Bass Pro Shops’ Finley Farms is growing a little at a time. It’s a little more eye-catching, thanks to three artists, including Stevie Rozean.
Two months ago, Megan Morris, daughter of Bass Pro founder Johnny Morris, reached out to Rozean for her help in designing a mural for the Ozark Farmers Market.
“(Morris) found me on Instagram, I’m pretty sure,” Rozean told the Christian County Headliner News. “She’s been following me for a while. I’ve helped her with some other projects, too.”
Originally from Cincinnati, Ohio, Rozean resides in Springfield, where she runs two businesses, Wildly Collective, a full-service design, styling and planning company for elopements and weddings, and Stevie Rozean Co.
“My art business is Stevie Rozean Co. I tell people it’s custom illustration and design for businesses and lifestyles,” she said. “A lot of my stuff is branding and design for small businesses, and specifically creative small businesses, but then I also do custom portraits and illustrations for just home and lifestyles.”
Rozean’s artistic style caught Morris’s eye. She asked Rozean to design the mural at the new site of the Ozark Farmers Market. It’s Rozean’s biggest project to date. The mural at the mill stretches approximately 96 feet and stands roughly 12 feet tall. It also wraps around the structure’s sides, about 30 feet wide.
“It was my first time doing something that large,” Rozean said. “It’s three sides, and then, you know, the opposite side is where the farmers market goes.”
Rozean said she worked approximately 50 hours to design three mural drafts.
“(Morris) had some inspiration photos of just like, types of art that she liked. She had some general guidance of wanting it to represent Ozark and what they’re doing with the mill and Finley Farms,” Rozean said. “But then, she kind of gave me creative freedom, which was really cool.”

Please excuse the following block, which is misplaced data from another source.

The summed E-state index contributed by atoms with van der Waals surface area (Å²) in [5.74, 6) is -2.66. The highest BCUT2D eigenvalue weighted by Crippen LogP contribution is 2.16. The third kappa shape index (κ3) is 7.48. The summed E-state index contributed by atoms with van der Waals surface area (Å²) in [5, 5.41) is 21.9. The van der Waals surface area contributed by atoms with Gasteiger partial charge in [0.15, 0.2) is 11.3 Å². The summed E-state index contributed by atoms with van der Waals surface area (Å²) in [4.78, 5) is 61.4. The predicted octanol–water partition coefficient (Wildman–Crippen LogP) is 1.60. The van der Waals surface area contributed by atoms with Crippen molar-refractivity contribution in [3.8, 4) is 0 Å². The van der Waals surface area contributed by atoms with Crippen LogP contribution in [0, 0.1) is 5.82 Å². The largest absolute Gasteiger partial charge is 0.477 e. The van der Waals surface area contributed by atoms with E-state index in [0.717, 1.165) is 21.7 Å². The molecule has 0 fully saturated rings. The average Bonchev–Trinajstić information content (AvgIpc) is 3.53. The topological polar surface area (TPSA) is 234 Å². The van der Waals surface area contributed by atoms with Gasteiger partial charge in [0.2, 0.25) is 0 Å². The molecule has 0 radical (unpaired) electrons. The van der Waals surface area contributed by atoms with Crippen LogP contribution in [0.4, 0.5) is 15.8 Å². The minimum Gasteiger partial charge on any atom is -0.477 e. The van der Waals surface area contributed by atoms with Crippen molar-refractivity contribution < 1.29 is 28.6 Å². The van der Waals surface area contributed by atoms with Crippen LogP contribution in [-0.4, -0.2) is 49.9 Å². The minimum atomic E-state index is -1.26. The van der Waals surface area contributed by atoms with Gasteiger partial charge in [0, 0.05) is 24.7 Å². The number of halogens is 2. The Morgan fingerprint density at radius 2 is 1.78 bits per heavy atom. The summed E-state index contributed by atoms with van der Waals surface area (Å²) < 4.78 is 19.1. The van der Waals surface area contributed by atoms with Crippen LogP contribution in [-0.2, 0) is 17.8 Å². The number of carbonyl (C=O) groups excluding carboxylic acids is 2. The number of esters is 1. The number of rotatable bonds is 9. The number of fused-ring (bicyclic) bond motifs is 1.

Rozean said that after one of the three drafts was chosen, she worked another 10 hours, refining her work to fit exactly what Morris wanted. At the beginning of May, Rozean finally got to see the mural, as she drove into town, just past the Kum & Go at the corner of Jackson and Ninth Streets.
“It feels kind of surreal, actually,” Rozean said. “When I drove up to it, there were actually people still painting it, and it was just really cool to see that my own piece of art is going to be on display all the time.”
The mural itself was painted by a team of muralists who have worked with Bass Pro previously.
Emily Million and Andrea Ehrhardt, from Springfield and Wheatland, respectively, were both part of the same Missouri State University art program. Roughly six years ago, both were hired by Bass Pro Shops to beautify its locations. The pair have since worked in Alaska, to New Brunswick and the Toronto area in Canada, all the way down to Dania Beach, Florida, where they just were last week working on a project for seafood restaurant Islamorada Fish Company, part of a Bass Pro Shops complex. In addition, Ehrhardt is responsible for many street art pieces, including a “Welcome to Springfield” mural on the outside of Springfield’s Discovery Center, as well as the giant, monarch butterfly wings that brighten the Springfield’s downtown area and inspire hundreds of visitors to stop to take photographs.
The muralists’ previous projects are a little different compared to what Rozean designed for Ozark.
“You usually see a lot of depth and realism in Bass Pro’s pieces,” Million said. “So, it was really fun to break the design down into really just five colors. We’re pretty versatile, so anything that’s a little bit different is fun.”
The muralists are excited to see all the good the Ozark Mill will bring to Ozark. Like Rozean, they’re happy to have a hand in the project.
“They’re really revamping the area, which is so nice to see,” Ehrhardt said. “It’s nice to be a part of something that’s bringing a little more color to Ozark.”